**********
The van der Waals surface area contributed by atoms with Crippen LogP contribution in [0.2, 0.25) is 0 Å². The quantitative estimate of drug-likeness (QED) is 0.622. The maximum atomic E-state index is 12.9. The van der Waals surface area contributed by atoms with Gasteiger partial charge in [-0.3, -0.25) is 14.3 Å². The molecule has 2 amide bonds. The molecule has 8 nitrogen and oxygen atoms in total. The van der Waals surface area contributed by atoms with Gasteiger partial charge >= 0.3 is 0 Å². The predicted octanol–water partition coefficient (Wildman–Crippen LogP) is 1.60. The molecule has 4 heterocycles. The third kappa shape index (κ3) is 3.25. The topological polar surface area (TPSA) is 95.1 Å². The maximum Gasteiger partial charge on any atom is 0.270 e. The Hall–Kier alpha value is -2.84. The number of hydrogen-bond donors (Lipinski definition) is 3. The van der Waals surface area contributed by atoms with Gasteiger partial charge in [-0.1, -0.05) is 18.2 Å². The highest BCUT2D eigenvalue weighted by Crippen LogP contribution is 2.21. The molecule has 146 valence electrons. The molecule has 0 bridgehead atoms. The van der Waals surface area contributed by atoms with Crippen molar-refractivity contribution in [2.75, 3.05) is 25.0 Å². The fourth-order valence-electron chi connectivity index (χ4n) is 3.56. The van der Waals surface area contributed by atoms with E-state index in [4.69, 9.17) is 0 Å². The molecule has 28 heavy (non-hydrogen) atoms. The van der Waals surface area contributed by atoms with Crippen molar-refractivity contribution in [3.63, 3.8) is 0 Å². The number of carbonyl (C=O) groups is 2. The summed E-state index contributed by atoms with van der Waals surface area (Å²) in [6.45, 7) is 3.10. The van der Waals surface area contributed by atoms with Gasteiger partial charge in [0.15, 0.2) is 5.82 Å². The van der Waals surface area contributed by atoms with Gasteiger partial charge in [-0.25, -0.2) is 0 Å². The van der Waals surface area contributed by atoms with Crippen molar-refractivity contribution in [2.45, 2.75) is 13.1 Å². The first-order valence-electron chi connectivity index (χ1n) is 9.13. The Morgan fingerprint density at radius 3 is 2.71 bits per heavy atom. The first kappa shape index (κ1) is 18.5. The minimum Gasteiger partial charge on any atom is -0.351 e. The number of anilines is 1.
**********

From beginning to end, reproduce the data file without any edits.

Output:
The van der Waals surface area contributed by atoms with Crippen LogP contribution in [0.2, 0.25) is 0 Å². The quantitative estimate of drug-likeness (QED) is 0.622. The maximum atomic E-state index is 12.9. The van der Waals surface area contributed by atoms with Gasteiger partial charge in [-0.3, -0.25) is 14.3 Å². The molecule has 2 amide bonds. The molecule has 8 nitrogen and oxygen atoms in total. The van der Waals surface area contributed by atoms with Gasteiger partial charge >= 0.3 is 0 Å². The predicted octanol–water partition coefficient (Wildman–Crippen LogP) is 1.60. The molecule has 4 heterocycles. The third kappa shape index (κ3) is 3.25. The topological polar surface area (TPSA) is 95.1 Å². The maximum Gasteiger partial charge on any atom is 0.270 e. The Hall–Kier alpha value is -2.84. The number of hydrogen-bond donors (Lipinski definition) is 3. The van der Waals surface area contributed by atoms with Gasteiger partial charge in [-0.1, -0.05) is 18.2 Å². The highest BCUT2D eigenvalue weighted by Crippen LogP contribution is 2.21. The molecule has 146 valence electrons. The molecule has 0 bridgehead atoms. The van der Waals surface area contributed by atoms with Crippen molar-refractivity contribution in [2.75, 3.05) is 25.0 Å². The fourth-order valence-electron chi connectivity index (χ4n) is 3.56. The van der Waals surface area contributed by atoms with E-state index in [4.69, 9.17) is 0 Å². The molecule has 28 heavy (non-hydrogen) atoms. The van der Waals surface area contributed by atoms with Crippen molar-refractivity contribution in [3.63, 3.8) is 0 Å². The number of carbonyl (C=O) groups is 2. The summed E-state index contributed by atoms with van der Waals surface area (Å²) in [6.45, 7) is 3.10. The van der Waals surface area contributed by atoms with Gasteiger partial charge in [0.15, 0.2) is 5.82 Å². The van der Waals surface area contributed by atoms with Gasteiger partial charge in [-0.25, -0.2) is 0 Å². The van der Waals surface area contributed by atoms with Crippen molar-refractivity contribution in [2.45, 2.75) is 13.1 Å². The first-order valence-electron chi connectivity index (χ1n) is 9.13. The Morgan fingerprint density at radius 3 is 2.71 bits per heavy atom. The first kappa shape index (κ1) is 18.5. The minimum Gasteiger partial charge on any atom is -0.351 e. The number of anilines is 1.